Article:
Boise & Garden City

‘The whole thing makes no sense,’ says friend of man who killed Nampa woman

Evan Bashir
Evan Bashir

Not many people who knew Evan Bashir want to talk about him publicly now.

He’s the Meridian man who police say stabbed to death Nampan Kymberlee “Kym” Larsen, 22 – the mother of their baby – and seriously wounded Larsen’s mother, Julianna Flowers, 57, and sister, Chelsea Larsen, 27.

A private funeral service will be held for Larsen, according to Alsip and Persons Funeral Chapel. The conditions of her mother and sister have not been made public, and the family has asked for privacy.

Two GoFundMe accounts have been set up for the Larsens: one for funeral expenses and to support Larsen’s baby, Donovan, and the other for her mother and sister.

Bashir, 29, was shot to death by police in a violent, bloody scene witnessed by three young children. His relationship with Kym Larsen had recently been deteriorating, investigators say.

The homicidal violence shocked those who knew Bashir.

“The whole thing makes no sense,” said a man named D.N., who met Bashir at Boise State University more than a decade ago and stayed in touch. “It’s not the Evan I knew ... I felt like I knew him pretty well.”

He asked that his name not be disclosed due to fear of threats or retribution toward him and his family.

“My heart aches for everybody involved,” he said Friday.

A woman who described herself as one of Bashir’s closest friends said she’s getting “extremely upsetting hate mail.”

“I am not interested in commenting on this,” said another Bashir friend.

Bashir was a student at Boise State on and off from the summer of 2006 to the summer of 2015, according to a university official. He earned an associate of arts degree in 2015.

Bashir was active in student government – elected to the student Senate in 2010. Stephen Heleker, who grew up in Payette, was elected student body president that year.

Heleker, who was in the Honors College, said he knew Evan socially through student government, but “we didn’t work closely together.”

“He was quiet and neat, almost delicate,” said Heleker, now a graduate student in film at UCLA. “It’s hard to visualize him doing something so savage.”

Bashir wrote for the opinion page of BSU’s student newspaper, The Arbiter, in 2010, a current staff member confirmed. In 2011, he was quoted in a Boise Weekly article about an Occupy Boise protest against corporate influence in politics.

“It’s the system we’re inheriting and that we have to live in,” Bashir, then 23, told Boise Weekly. “As much as we want to be individuals, we’re affected by the system that we’re in. We need both the 99 percent and the 1 percent to realize that. They need to realize that we’re all in this together. I hate to sound so idealistic, but there is a relationship that needs to be balanced, and right now it’s unbalanced.”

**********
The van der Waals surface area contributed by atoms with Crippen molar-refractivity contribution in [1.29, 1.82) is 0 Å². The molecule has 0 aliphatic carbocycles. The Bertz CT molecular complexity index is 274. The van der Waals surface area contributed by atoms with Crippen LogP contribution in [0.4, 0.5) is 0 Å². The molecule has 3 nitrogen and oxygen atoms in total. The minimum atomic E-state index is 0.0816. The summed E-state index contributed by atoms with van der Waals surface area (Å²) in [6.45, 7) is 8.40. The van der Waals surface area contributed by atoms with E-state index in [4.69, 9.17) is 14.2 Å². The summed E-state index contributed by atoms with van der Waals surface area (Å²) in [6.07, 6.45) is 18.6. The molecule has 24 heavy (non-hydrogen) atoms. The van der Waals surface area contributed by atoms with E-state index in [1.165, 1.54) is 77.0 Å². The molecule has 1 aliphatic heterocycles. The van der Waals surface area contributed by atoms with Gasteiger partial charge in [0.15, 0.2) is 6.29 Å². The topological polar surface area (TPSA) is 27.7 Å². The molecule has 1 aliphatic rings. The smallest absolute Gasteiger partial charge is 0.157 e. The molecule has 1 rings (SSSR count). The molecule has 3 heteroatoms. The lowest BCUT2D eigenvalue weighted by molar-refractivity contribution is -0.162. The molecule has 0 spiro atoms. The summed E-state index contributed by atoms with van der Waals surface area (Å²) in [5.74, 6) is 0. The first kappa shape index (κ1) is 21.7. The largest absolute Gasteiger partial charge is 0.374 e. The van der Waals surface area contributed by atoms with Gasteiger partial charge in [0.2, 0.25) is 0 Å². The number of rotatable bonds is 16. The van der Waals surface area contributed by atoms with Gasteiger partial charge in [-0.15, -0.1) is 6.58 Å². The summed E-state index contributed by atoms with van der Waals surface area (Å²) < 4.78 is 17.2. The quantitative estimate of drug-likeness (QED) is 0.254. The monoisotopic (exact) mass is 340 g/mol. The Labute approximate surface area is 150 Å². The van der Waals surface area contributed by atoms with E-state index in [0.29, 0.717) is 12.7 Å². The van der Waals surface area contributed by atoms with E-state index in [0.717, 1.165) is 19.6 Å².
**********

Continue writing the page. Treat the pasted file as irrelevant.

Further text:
In 2015, he worked on a film with Boise State student Matt Mudd called “The Bullet,” which was about bullying and school violence.

Bashir was the camera operator for the film. Mudd said he met Bashir through one of the actors. They worked on the project every weekend for two months.

The 30-year-old filmmaker, who will be starting his senior year at BSU in the fall, described Bashir as a “hipster” and frequent smoker who stood out as unique, even in an artsy, creative crowd.

“He was really quiet,” Mudd recalled. “When he did talk, he was a little strange – but not someone you would think would do something so horrendous.

“It was an utter shock to find out that he had been involved in that.”

Mudd said that Bashir passed out drunk on a couch at the wrap party for the film. Bashir did another short film with Mudd, but turned down other projects because he was looking for paid positions.

Bashir’s work history is unclear. D.N. believes he had previously worked at an Eagle restaurant. He was paid for photo and video projects, and it appears he created his own media/marketing company.

Bashir’s social media accounts offer a glimpse. His Facebook cover photo appears to have been taken in a sex shop.

The penultimate post on his Facebook page now sounds portentous.

He wrote:

“The ink is drying,

and the pages are coming to an end,

you have been judged

not just by action,

but by thought, and word.”

Bashir seemed “really excited” and optimistic about becoming a father, D.N. said.

“When I did talk to him, I’d ask about how things are going with his family and his new son,” D.N. said. “He always said, ‘Good. Good as can be expected ... He didn’t paint an overly rosy picture.”

Bashir appeared to be under more stress after the baby was born, he said.

“He felt the weight of responsibility,” D.N. said. “He had to think beyond himself, had to provide for his family. I never sensed that he was overwhelmed.”

In a wry nod to parenthood, Bashir’s Instagram biography simply reads: “Now children ...” and it features a photo of Kym next to an enlarged photo of a crying baby. He tagged one baby photo with the hashtag #petsofinstagram.

In the last photo he posted on Instagram, on March 7, he’s holding up a portrait next to Jesus and striking the same pose. “Twins,” one commenter said.

D.N. said he never heard of any issues between Bashir and Kym Larsen, who “seemed like a perfect match.” Friends of Larsen’s described her as a free spirit, and D.N. saw Bashir the same way.

“They seemed alike,” he said. “From that artistic community.”

Katy Moeller: 208-377-6413, @KatyMoeller